Airline flying, especially in the Northeast, consists of more holds than one would imagine. Most of them are for weather—either weather moving through in the way of a summer thunderstorm, or as a result of weather totally muddying up the works earlier in the day. Snow plows created holding as well. Low vis will produce holds because airplanes are slow to clear the runway, and if the airport doesn’t have ground-based radar, everything takes twice as long.

Airport volume drives holding more than weather, though, and it is that kind of holding that is more unpredictable. Clear skies, low winds and…expect further clearance (EFC) times that are an hour or more away will drive you batty. They will also force a lot of diversions unless the dispatcher was able to load you up with a lot of extra fuel.

But some holds just crack you up or are “plane” unusual. More than once I had to hold (both on the ground and in flight) so that Air Force One (or One-and-a-Half [First or Second Lady] or Two) could take off or land. I once had to hold so that the Air Force Thunderbirds (or Blue Angels, I can’t remember which [and for the record, the Blue Angels are a far better show]) could finish their performance. On my last trip with Comair, I was trying to get into Harrisburg, Pennsylvania, and we held for 30 minutes because the airport had to clean up some dead birds.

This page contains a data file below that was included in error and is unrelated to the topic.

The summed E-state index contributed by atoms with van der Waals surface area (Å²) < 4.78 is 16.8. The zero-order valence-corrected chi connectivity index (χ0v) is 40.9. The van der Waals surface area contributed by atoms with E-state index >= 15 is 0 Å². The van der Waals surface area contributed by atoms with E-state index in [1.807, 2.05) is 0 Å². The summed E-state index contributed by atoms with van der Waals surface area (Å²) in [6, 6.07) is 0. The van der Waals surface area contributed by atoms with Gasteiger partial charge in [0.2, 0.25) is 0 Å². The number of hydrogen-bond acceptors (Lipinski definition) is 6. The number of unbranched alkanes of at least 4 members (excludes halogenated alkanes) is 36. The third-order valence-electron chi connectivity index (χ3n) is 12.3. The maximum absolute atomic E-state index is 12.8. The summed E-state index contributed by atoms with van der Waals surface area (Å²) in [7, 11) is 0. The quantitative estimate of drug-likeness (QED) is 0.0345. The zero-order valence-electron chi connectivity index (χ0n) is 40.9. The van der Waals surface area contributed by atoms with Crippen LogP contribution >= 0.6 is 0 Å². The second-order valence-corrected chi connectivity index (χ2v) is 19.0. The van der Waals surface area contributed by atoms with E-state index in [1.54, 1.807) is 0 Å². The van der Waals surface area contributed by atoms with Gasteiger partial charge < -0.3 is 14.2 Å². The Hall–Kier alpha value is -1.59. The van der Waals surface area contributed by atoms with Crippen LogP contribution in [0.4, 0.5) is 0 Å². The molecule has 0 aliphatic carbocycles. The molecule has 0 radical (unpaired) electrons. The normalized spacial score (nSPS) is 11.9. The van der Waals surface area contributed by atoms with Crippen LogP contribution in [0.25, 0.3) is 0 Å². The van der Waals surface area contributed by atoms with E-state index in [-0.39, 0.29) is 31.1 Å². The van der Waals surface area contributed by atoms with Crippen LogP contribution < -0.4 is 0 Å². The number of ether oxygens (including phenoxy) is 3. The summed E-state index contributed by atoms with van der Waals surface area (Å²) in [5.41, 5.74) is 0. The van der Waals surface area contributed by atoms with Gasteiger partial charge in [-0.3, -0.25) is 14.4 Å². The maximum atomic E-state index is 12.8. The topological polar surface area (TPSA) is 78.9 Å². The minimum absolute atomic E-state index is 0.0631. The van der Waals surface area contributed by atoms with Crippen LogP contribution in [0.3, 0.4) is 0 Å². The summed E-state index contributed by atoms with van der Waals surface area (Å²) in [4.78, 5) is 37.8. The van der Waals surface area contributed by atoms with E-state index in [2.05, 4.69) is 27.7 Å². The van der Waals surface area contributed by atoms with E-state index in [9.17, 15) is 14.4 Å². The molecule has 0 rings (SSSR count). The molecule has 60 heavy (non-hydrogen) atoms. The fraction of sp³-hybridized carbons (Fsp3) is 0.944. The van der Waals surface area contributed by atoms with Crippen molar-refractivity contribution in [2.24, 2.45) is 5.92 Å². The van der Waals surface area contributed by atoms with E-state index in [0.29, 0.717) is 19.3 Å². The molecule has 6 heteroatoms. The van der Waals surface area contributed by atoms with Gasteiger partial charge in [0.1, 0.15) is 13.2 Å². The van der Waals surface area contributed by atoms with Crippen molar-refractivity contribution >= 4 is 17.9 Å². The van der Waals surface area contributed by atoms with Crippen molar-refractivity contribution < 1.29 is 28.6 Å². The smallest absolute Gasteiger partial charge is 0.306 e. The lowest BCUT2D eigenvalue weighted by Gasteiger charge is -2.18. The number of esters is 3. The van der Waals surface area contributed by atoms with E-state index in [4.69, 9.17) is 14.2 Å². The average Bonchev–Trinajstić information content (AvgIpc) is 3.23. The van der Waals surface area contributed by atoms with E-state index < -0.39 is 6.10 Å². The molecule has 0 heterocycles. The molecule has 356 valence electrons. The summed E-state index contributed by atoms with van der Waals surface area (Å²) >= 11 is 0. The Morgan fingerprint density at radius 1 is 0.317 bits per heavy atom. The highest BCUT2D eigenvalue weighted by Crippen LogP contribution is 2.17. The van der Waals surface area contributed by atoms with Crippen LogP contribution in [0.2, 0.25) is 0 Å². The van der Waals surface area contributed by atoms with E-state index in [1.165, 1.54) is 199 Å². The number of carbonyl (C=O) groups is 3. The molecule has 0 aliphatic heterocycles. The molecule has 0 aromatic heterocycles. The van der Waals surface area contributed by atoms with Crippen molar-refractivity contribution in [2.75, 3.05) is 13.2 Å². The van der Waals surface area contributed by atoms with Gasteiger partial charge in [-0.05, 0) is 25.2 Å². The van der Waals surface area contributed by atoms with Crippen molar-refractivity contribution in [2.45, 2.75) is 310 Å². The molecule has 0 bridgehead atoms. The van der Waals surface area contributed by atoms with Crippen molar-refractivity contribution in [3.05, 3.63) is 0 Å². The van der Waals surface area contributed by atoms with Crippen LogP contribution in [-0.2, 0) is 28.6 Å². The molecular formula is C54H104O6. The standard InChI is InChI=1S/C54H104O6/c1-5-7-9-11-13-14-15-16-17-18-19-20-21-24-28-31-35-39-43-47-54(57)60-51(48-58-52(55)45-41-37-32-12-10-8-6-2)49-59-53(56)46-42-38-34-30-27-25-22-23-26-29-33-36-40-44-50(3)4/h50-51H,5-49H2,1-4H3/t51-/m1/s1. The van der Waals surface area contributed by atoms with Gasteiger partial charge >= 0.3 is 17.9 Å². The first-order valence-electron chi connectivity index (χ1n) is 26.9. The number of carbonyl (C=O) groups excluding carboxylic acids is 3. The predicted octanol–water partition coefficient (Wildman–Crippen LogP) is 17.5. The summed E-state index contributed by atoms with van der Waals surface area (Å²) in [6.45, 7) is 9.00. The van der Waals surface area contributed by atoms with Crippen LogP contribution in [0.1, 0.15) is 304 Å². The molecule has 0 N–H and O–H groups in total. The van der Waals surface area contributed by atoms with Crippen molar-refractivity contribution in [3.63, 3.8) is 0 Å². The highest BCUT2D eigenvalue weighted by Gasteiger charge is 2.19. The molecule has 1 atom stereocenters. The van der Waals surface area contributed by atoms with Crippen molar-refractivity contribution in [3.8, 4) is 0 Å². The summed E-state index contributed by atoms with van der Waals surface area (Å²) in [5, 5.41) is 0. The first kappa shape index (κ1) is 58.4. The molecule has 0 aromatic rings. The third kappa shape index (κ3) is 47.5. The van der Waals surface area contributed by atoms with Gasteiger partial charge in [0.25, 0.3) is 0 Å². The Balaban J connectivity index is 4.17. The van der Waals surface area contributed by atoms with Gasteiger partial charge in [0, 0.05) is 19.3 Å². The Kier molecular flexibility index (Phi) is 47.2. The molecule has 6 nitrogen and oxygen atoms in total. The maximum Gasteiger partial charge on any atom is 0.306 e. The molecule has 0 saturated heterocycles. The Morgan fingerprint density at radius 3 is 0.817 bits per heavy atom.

Apparently, there were a lot of them, small ones, that had been hit by a previous arrival and departure. I’ve also held so that airplanes dealing with an emergency could land in front of me. Perfectly understandable.

Back in the day, flying a hold could be a bit of work, and when I was learning to do it, my instructor would occasionally make me do the entry and the hold on a single radio just to keep me on my toes. When I was flying the Brasilia, we had an autopilot, but we still had to fly the turns with the heading bug. The CRJ had a flight management system, and we had an entire module of training that focused on holds. The point of that was to get the crews proficient enough to get a hold built and executed in the shortest time possible.

Once the hold was “in the box” and the pictured verified on the multifunction displays, the flight plan could be executed and the aurplane would do its magic; it would even figure out the entry, which was ironic, because nowadays the entry doesn’t really matter so long as you get established quickly. If for whatever reason the crew doesn’t like the entry, it can be over-ridden by flying the entry in a heading mode, and then joining the hold. I did that once or twice just to stick it to the aviation deities. It’s the small battles…

The flip side to getting into a hold is talking your way out of one, or better yet, out of even starting one. When I was based in New York, I became quite adept at avoiding holds altogether. Thanks to high gas prices, tankering extra fuel was frowned upon if it wasn’t deemed absolutely essential.

Diversions create work and headaches for ATC, so I learned how to be perfectly honest about our situation and tell them we simply couldn’t hold. Most of the time, they could find a way to fit us in. Sometimes they couldn’t, and we did indeed divert.

Once that happened, my dispatcher would invariably want to talk. I always smiled, and told them they would have to stand by and hold…—Chip Wright

The best and worst of 2011

Wednesday, December 21st, 2011